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How to be a cultural broker

Things you can to help refugees in your town.
By Mary Pipher
July/August 2002 7.1.02

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There are two main ways that refugees are educated. One is through the media and omni-present advertising. The second is through cultural brokers—schoolteachers, caseworkers, public health nurses, and American friends who may teach them to make intentional decisions about what to accept and what to reject in America. Cultural brokers help ease people into each other’s cultures. Foucault wrote that “information is power.” Cultural brokers give newcomers information that directly translates into power.

Here are some ways to help:

  • Come to the assistance of refugees whenever you can, on the streets, in the stores, especially when you see someone looking lost or confused.

  • Help when you can identify that help is needed. For example, a woman in Lincoln knew a boy with an Afghan mother who didn’t have anyone to help him with homework. She volunteered to go to the school one hour a day and tutor him. Now she wants to organize all our parent/teacher organizations to recruit volunteers to help kids in their study halls.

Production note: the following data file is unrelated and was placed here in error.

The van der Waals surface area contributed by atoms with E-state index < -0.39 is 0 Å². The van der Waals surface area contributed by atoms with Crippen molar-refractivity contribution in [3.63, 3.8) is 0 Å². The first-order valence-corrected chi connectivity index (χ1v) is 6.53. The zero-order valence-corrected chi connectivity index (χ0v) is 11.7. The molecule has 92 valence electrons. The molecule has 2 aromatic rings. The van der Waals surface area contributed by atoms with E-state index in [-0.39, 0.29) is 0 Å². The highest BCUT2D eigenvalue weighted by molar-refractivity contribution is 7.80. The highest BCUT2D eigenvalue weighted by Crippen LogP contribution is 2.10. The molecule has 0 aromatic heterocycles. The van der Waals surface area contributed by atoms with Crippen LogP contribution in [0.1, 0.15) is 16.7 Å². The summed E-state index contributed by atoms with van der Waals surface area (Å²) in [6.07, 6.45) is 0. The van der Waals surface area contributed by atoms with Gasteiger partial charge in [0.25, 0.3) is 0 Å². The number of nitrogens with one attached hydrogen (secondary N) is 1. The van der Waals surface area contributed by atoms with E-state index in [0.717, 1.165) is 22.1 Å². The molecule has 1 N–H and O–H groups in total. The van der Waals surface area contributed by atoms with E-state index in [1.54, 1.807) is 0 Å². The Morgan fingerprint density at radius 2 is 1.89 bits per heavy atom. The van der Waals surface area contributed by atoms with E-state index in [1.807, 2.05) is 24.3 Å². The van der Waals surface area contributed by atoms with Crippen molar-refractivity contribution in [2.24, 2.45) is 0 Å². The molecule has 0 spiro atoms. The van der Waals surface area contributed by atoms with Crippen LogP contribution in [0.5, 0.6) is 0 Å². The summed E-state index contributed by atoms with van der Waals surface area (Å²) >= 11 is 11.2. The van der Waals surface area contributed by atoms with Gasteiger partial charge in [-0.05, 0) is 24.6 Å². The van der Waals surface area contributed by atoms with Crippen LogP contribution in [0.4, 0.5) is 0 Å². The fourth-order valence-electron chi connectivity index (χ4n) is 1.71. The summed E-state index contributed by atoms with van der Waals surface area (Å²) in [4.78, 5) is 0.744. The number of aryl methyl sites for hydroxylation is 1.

• Encourage your church or civic group to adopt a family.

  • Join a group that is helping new Americans learn English or work toward a GED. Teach classes to newcomers.

  • Volunteer at an agency that serves immigrants and refugees.

  • Make a contribution of cash or goods. Find a program that serves refugees and ask what they need. Cars, bicycles, clothing, furniture, appliances, and tools can be put to good use.

Every newcomer needs someone who knows how to get things done locally. Communities are nuanced cultures, and the nuances are precisely what newcomers need help with. One aspect of being a cultural broker is being an introducer. Cultural brokers can attend every first meeting between a refugee and a caseworker, doctor, banker, or employer. Just being present as a supportive friend helps these first meetings, often filled with anxiety on all sides, go more smoothly.

People come here traumatized, and the trauma doesn’t end with arrival. But having a cultural broker can make a tremendous difference in how successfully a new family adapts to America.

Adapted from The Middle of Everywhere: The World’s Refugees Come to Our Town, copyright © 2002 by Mary Pipher; published by Harcourt, Inc. Reprinted by permission. See sidebar for links related to this story.

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